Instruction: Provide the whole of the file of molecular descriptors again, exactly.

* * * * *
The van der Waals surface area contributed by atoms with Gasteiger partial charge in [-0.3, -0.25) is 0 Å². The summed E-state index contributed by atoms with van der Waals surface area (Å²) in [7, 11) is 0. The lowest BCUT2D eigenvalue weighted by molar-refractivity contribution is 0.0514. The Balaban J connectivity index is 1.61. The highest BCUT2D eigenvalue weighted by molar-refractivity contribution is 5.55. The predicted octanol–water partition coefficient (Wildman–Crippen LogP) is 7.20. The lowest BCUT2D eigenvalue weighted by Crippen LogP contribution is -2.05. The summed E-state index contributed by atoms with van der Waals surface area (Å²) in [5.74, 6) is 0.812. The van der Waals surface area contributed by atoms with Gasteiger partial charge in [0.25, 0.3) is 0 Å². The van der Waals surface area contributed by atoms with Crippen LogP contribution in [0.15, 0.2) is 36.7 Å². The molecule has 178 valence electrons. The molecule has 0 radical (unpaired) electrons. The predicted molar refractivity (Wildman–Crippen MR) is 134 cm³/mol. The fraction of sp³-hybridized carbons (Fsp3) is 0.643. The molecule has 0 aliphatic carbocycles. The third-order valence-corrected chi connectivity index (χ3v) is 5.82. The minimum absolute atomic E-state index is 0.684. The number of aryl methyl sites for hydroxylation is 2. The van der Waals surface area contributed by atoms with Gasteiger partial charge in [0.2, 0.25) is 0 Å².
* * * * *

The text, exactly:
The van der Waals surface area contributed by atoms with Gasteiger partial charge in [-0.3, -0.25) is 0 Å². The summed E-state index contributed by atoms with van der Waals surface area (Å²) in [7, 11) is 0. The lowest BCUT2D eigenvalue weighted by molar-refractivity contribution is 0.0514. The Balaban J connectivity index is 1.61. The highest BCUT2D eigenvalue weighted by molar-refractivity contribution is 5.55. The predicted octanol–water partition coefficient (Wildman–Crippen LogP) is 7.20. The lowest BCUT2D eigenvalue weighted by Crippen LogP contribution is -2.05. The summed E-state index contributed by atoms with van der Waals surface area (Å²) in [5.74, 6) is 0.812. The van der Waals surface area contributed by atoms with Gasteiger partial charge in [0.25, 0.3) is 0 Å². The van der Waals surface area contributed by atoms with Crippen LogP contribution in [0.15, 0.2) is 36.7 Å². The molecule has 178 valence electrons. The molecule has 0 radical (unpaired) electrons. The predicted molar refractivity (Wildman–Crippen MR) is 134 cm³/mol. The fraction of sp³-hybridized carbons (Fsp3) is 0.643. The molecule has 0 aliphatic carbocycles. The third-order valence-corrected chi connectivity index (χ3v) is 5.82. The minimum absolute atomic E-state index is 0.684. The number of aryl methyl sites for hydroxylation is 2. The van der Waals surface area contributed by atoms with Gasteiger partial charge in [0.2, 0.25) is 0 Å².